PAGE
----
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Oral Histories

The SFA oral history program documents life stories from the American South. Collecting these stories, we honor the people whose labor defines the region. If you would like to contribute to SFA’s oral history collections, please send your ideas for oral history along with your CV or Resume and a portfolio of prior oral history work to

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Dorothy Finister

Two Sisters Restaurant, named by a previous owner, is actually run by three sisters and one brother—and their mother, Dorothy Finister. A Finister family operation since 1972, the business is a breakfast and lunch destination secreted in a residential New Orleans neighborhood that hasn’t quite recovered from the flooding it sustained following Hurricane Katrina, and the failed federal levee system, in 2005. Which means that on most weekdays, Two Sisters’ dining room is the happiest place for blocks.

Members of the New Orleans Police Department lunch on fried chicken and smothered pork chops. Musicians roll out of bed for neck bones at noon. Men and women in business suits and paint-splattered work clothes commune over shrimp and okra stew, red beans and rice, and smothered cabbage. And, of course, gumbo. Available only on Fridays and Saturdays, servings of Two Sisters’ gumbo are epic bowls of shrimp, crab, fresh hot sausage, chicken giblets, okra, filé, bay leaves, thyme, and a jumble of other offerings from the seasoning aisle. Each bowl comes with a side of potato salad, which some diners dump directly into their gumbo. Miss Dorothy, who agrees that potato salad is an essential gumbo accompaniment, keeps hers on the side.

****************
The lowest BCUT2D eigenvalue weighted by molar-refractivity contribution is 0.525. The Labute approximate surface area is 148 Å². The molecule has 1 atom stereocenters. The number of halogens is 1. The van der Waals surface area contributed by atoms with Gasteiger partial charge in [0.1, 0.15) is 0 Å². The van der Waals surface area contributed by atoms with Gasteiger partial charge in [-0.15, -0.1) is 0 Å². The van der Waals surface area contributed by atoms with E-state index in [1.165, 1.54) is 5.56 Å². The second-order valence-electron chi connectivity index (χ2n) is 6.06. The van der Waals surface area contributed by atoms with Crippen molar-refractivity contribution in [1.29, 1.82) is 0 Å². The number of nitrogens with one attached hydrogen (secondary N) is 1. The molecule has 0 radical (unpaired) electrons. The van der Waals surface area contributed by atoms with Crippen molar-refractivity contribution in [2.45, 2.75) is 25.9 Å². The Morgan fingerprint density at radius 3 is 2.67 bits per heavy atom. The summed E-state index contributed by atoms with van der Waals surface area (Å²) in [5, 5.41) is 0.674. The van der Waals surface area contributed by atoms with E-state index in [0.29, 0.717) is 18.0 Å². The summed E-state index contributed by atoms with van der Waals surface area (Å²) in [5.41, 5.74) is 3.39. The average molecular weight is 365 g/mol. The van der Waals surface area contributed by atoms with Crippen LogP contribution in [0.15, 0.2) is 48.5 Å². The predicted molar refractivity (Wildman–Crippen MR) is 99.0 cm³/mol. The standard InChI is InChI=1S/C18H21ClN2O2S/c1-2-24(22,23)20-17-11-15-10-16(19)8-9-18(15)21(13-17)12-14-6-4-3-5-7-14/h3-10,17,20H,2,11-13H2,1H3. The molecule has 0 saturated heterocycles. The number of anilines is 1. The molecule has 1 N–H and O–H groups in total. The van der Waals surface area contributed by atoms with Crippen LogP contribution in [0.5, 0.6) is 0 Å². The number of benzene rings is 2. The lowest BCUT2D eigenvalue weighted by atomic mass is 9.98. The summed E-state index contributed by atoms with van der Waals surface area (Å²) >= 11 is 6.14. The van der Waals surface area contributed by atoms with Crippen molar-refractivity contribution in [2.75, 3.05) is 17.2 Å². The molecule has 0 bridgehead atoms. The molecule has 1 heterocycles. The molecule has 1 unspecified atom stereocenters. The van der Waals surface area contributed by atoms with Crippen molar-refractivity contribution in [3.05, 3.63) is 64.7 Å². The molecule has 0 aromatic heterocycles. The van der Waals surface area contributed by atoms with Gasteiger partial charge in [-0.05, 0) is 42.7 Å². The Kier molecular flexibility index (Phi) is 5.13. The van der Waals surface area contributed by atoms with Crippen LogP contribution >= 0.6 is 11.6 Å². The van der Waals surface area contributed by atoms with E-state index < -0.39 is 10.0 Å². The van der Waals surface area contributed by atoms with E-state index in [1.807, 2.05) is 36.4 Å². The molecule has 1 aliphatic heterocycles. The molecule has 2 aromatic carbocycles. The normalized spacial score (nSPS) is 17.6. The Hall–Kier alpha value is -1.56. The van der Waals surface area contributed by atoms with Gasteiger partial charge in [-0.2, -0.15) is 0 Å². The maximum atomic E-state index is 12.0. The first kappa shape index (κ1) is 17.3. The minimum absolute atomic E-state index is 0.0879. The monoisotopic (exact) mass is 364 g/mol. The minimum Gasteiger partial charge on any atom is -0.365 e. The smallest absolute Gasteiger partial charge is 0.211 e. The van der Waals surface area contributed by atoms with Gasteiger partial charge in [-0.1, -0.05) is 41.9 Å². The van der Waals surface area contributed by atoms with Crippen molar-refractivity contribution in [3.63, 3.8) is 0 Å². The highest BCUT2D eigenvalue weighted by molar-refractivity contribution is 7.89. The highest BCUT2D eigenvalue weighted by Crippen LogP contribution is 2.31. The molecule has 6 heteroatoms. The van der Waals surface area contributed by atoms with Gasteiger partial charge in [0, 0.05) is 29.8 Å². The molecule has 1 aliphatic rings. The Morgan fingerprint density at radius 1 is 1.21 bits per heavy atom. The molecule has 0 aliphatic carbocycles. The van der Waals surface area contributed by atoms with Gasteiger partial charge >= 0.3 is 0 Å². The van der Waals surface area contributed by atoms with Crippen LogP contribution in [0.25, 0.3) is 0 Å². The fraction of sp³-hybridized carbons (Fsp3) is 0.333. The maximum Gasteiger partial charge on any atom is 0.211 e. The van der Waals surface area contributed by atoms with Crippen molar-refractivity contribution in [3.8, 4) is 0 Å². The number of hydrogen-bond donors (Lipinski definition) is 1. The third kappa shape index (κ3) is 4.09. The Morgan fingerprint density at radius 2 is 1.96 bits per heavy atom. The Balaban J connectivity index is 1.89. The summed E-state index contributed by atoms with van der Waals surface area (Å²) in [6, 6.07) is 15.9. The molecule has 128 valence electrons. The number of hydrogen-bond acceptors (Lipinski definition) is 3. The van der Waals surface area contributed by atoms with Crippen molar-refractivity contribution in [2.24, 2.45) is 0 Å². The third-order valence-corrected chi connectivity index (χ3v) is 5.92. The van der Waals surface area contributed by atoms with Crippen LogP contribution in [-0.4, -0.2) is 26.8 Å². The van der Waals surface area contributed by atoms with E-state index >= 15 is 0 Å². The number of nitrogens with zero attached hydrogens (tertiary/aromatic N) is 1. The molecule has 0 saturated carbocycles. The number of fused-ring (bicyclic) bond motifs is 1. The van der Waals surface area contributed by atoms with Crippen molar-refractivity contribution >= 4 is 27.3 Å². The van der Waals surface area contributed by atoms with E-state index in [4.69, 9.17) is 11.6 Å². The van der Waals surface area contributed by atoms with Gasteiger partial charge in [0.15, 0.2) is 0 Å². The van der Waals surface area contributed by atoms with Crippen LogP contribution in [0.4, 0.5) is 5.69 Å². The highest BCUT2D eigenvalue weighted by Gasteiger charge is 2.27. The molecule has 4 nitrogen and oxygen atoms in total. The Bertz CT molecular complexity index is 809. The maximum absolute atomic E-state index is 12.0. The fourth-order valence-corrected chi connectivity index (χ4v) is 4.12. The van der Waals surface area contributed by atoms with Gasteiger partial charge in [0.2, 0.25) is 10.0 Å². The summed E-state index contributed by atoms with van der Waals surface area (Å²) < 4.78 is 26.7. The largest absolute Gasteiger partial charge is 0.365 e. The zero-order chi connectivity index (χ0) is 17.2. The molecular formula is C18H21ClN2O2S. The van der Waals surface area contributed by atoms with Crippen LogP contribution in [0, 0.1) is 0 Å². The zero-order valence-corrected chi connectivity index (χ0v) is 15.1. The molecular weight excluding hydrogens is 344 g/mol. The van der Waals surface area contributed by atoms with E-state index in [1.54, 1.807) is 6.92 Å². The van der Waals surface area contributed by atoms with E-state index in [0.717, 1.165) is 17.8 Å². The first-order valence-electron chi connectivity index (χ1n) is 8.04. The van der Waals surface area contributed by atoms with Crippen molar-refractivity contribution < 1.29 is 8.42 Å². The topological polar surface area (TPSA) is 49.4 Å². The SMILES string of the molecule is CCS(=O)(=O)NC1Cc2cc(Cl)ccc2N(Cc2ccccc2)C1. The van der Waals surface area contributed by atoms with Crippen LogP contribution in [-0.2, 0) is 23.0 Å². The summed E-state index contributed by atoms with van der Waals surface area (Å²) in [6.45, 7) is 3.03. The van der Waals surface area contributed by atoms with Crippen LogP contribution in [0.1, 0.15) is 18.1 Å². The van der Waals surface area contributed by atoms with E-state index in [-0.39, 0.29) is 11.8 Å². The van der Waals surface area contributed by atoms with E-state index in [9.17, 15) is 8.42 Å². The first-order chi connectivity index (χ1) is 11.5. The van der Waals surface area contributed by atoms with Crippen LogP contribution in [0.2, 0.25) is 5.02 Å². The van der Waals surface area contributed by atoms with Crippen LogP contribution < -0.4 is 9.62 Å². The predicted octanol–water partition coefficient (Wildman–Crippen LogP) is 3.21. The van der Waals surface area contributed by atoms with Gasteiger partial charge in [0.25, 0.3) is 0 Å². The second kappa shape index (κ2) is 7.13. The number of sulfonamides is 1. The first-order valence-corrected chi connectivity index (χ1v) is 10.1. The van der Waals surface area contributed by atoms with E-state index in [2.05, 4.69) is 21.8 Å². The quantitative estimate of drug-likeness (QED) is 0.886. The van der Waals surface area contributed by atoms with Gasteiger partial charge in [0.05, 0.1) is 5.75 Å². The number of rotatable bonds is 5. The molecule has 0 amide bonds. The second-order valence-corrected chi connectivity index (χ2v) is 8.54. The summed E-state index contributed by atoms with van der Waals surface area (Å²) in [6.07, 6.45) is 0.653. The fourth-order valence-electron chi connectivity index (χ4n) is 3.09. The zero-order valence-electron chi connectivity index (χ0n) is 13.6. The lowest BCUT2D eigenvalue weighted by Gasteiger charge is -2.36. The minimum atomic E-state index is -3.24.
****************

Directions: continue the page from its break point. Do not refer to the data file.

Two Sisters closed in 2012.

Date of interview:

Sara Roahen

Sara Roahen

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The Southern Foodways Alliance drives a more progressive future by leading conversations that challenge existing constructs, shape perspectives, and foster meaningful discussions. We reconsider the past with research, scrutiny, and documentation.


Alex Raij Txikito

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